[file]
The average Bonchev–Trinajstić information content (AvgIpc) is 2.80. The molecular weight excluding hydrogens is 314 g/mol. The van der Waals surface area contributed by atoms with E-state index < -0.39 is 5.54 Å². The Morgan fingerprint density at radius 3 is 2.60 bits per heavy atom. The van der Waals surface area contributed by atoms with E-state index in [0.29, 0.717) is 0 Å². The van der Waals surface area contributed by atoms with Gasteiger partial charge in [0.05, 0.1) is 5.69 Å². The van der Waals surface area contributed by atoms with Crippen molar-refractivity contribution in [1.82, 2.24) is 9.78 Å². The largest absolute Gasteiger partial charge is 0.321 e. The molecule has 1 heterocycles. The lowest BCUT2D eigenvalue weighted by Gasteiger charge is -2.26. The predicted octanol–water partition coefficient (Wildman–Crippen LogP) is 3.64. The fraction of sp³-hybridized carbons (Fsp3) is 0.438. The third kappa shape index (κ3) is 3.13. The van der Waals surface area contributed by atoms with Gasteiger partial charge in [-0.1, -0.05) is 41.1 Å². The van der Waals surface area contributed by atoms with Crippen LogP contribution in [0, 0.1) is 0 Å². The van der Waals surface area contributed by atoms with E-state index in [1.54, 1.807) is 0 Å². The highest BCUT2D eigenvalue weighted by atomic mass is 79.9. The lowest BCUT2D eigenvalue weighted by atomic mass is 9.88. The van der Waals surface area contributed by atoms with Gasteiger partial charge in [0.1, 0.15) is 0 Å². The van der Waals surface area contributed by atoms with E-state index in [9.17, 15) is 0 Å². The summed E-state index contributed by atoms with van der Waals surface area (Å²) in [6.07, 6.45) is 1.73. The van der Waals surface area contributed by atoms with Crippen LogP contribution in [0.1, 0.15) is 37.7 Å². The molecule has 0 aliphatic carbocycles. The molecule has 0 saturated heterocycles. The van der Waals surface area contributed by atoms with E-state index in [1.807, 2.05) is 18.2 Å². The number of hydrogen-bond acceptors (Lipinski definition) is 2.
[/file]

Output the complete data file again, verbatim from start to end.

The average Bonchev–Trinajstić information content (AvgIpc) is 2.80. The molecular weight excluding hydrogens is 314 g/mol. The van der Waals surface area contributed by atoms with E-state index < -0.39 is 5.54 Å². The Morgan fingerprint density at radius 3 is 2.60 bits per heavy atom. The van der Waals surface area contributed by atoms with E-state index in [0.29, 0.717) is 0 Å². The van der Waals surface area contributed by atoms with Gasteiger partial charge in [0.05, 0.1) is 5.69 Å². The van der Waals surface area contributed by atoms with Crippen molar-refractivity contribution in [1.82, 2.24) is 9.78 Å². The largest absolute Gasteiger partial charge is 0.321 e. The molecule has 1 heterocycles. The lowest BCUT2D eigenvalue weighted by Gasteiger charge is -2.26. The predicted octanol–water partition coefficient (Wildman–Crippen LogP) is 3.64. The fraction of sp³-hybridized carbons (Fsp3) is 0.438. The third kappa shape index (κ3) is 3.13. The van der Waals surface area contributed by atoms with Gasteiger partial charge in [-0.1, -0.05) is 41.1 Å². The van der Waals surface area contributed by atoms with Crippen LogP contribution in [0, 0.1) is 0 Å². The van der Waals surface area contributed by atoms with E-state index in [1.54, 1.807) is 0 Å². The highest BCUT2D eigenvalue weighted by atomic mass is 79.9. The lowest BCUT2D eigenvalue weighted by atomic mass is 9.88. The van der Waals surface area contributed by atoms with Gasteiger partial charge in [0.1, 0.15) is 0 Å². The van der Waals surface area contributed by atoms with E-state index in [9.17, 15) is 0 Å². The summed E-state index contributed by atoms with van der Waals surface area (Å²) in [6.07, 6.45) is 1.73. The van der Waals surface area contributed by atoms with Crippen LogP contribution in [0.1, 0.15) is 37.7 Å². The molecule has 0 aliphatic carbocycles. The molecule has 0 saturated heterocycles. The van der Waals surface area contributed by atoms with E-state index in [1.807, 2.05) is 18.2 Å². The number of hydrogen-bond acceptors (Lipinski definition) is 2.